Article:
The iPad is the talk of the town — and it has been, since it first came out in 2010. But what was originally regarded as an entertainment-only device is now finding widespread adoption among businesses. A main selling point is the iPad’s light weight and ease of use for people who are on the road. As the tablet market continues to expand, however, many companies are wondering if the device can also meet their more robust software needs.
Let’s take a look at four key areas of your business operation to see how the iPad addresses them.
Apple’s own trademark word processing solution, Pages ($9.99), is available on the iPad. Although not as feature-rich as the desktop version, it’s surprisingly capable. It uses a very intuitive interface that supports formatting text and text styles, placing graphics and applying effects, and creating your own shapes and objects. Pages is part of the iWork suite, which also includes solutions for worksheets (Numbers, $9.99) and presentations (Keynote, $9.99); in short, iWork is Apple’s version of Microsoft Office. Microsoft’s reign of the word processing business isn’t over, however, as an iPad version of the Office Suite is currently in the works, rumored to be released in the first half of 2012.
The aforementioned Keynote application, part of Apple’s iWork suite, offers a full set of tools to create eye-popping and engaging presentations. It is the go-to application for companies today that want to break out of the mold of standard slide shows. It’s intuitive, user-friendly, and plain cool. However, there are plenty of other applications on the market to help you with your presentations, including Roambi (free) and SlideRocket (free). The main strength of the iPad in this area is its touchscreen interface, making it extremely easy and smooth to deliver a presentation, without having to click through slides with a mouse.
Many of the conferencing solutions that companies use nowadays are also available on the iPad, including Skype, GoToMeeting, and WebEx. All offer similar if not the same functionality as their desktop equivalents, but with the added convenience of having a camera, microphone, and keyboard all built into a single device. There are alternative solutions as well. One to take note of is MightyMeeting, which allows you to store your presentations in the cloud and access them anytime on your iPad (or iPhone for that matter). You can share these presentations via email, blog, Twitter, or Facebook.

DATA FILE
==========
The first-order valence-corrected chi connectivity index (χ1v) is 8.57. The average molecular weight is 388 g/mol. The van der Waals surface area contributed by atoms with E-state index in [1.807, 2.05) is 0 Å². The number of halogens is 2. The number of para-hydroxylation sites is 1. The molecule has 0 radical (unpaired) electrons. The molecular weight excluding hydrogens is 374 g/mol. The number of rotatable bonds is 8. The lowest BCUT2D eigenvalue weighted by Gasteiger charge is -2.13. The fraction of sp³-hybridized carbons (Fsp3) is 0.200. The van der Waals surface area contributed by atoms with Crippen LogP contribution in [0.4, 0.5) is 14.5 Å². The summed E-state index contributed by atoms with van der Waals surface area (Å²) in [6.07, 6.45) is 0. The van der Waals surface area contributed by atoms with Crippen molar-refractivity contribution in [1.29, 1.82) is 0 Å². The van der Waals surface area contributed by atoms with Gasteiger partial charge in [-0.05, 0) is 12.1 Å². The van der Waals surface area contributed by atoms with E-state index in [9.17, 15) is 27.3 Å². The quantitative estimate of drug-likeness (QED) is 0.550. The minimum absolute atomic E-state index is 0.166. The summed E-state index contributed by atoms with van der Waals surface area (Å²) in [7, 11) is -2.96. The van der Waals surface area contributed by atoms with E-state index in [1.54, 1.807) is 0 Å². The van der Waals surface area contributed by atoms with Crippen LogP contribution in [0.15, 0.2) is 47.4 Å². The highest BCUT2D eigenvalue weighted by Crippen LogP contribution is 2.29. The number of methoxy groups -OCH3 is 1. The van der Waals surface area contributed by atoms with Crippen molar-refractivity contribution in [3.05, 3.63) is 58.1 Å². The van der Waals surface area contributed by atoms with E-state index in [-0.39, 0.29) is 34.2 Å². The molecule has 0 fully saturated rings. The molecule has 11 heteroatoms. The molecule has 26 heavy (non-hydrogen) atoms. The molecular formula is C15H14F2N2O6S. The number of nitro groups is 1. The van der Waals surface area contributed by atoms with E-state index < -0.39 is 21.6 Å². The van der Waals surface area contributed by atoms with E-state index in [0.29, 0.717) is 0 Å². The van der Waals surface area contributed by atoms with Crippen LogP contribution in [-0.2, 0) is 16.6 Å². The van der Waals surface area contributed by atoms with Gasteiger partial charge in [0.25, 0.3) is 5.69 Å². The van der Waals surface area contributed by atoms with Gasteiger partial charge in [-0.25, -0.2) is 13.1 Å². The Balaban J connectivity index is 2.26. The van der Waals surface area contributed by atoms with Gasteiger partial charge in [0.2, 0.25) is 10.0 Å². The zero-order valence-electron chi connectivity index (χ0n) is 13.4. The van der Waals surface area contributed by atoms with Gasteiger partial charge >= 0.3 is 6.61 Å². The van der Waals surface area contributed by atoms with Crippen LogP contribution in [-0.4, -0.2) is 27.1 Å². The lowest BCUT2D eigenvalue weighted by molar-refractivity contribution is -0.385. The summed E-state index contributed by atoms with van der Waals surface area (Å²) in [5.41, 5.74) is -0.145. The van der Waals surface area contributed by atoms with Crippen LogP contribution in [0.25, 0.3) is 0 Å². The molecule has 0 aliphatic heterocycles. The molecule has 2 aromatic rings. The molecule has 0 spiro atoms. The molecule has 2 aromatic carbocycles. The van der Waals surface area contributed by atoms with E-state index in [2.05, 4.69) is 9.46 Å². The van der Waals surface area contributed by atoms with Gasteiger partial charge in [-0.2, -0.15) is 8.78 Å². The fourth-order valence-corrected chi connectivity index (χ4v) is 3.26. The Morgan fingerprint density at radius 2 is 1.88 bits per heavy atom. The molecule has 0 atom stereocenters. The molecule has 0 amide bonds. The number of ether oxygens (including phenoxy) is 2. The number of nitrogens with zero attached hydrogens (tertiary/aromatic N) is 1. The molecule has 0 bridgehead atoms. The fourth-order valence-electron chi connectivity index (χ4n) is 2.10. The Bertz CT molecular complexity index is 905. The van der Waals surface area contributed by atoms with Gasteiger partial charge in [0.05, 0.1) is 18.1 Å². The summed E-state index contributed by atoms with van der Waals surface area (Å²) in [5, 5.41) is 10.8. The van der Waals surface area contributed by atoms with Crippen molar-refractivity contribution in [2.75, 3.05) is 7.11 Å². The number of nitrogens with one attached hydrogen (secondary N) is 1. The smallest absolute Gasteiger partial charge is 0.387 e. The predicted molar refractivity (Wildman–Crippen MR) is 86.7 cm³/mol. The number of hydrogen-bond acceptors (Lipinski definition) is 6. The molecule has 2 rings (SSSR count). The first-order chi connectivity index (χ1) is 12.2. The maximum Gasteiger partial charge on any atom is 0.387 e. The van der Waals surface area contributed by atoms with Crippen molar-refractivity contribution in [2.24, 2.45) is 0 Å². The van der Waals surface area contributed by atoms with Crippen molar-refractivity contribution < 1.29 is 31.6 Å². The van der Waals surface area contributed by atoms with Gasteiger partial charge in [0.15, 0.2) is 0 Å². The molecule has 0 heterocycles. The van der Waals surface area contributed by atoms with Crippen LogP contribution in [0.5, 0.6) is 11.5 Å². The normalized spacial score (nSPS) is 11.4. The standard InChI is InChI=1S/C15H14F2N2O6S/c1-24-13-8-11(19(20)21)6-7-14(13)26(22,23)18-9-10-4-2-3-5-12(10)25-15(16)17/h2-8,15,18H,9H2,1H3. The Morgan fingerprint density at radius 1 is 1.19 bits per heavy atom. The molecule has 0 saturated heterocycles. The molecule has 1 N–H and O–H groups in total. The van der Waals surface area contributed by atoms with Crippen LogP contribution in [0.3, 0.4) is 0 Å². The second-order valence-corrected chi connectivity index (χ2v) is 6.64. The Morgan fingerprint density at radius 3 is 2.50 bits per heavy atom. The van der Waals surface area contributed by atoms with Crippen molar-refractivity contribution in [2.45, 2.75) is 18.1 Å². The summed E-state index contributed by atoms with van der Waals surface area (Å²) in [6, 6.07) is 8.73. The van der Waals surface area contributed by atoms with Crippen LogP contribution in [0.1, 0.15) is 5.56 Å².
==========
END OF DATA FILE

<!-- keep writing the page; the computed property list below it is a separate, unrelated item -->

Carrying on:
All of these applications are free to download. However, they do require paid user accounts – except Skype, where you only pay for phone calls made through the traditional phone network as opposed to other Skype users.
File-sharing has long left the dark ages of CD-Rs and thumb drives. Today, information is stored and transferred via the cloud. Key players in this area are Dropbox and SugarSync. Both are free to use and offer free space to new users (2GB and 5GB respectively). They allow you to securely sync your files across all your devices via the internet. Natively, the iPad also offers its own iCloud, which is designed to automatically sync all data across your iPad, iPhone, and laptop. The added convenience of the iCloud is that it doesn’t require any additional software — just turn on the iCloud in your settings tab, and you’re good to go.
Looking for more information on business iPad apps in the above software categories? Browse the entire Business-Software.com product directory of mobile applications to discover iPad-friendly business tools. You can also download from our selection of free software comparison reports on 80+ software segments to compare mobile-friendly solutions in your desired area of software needs.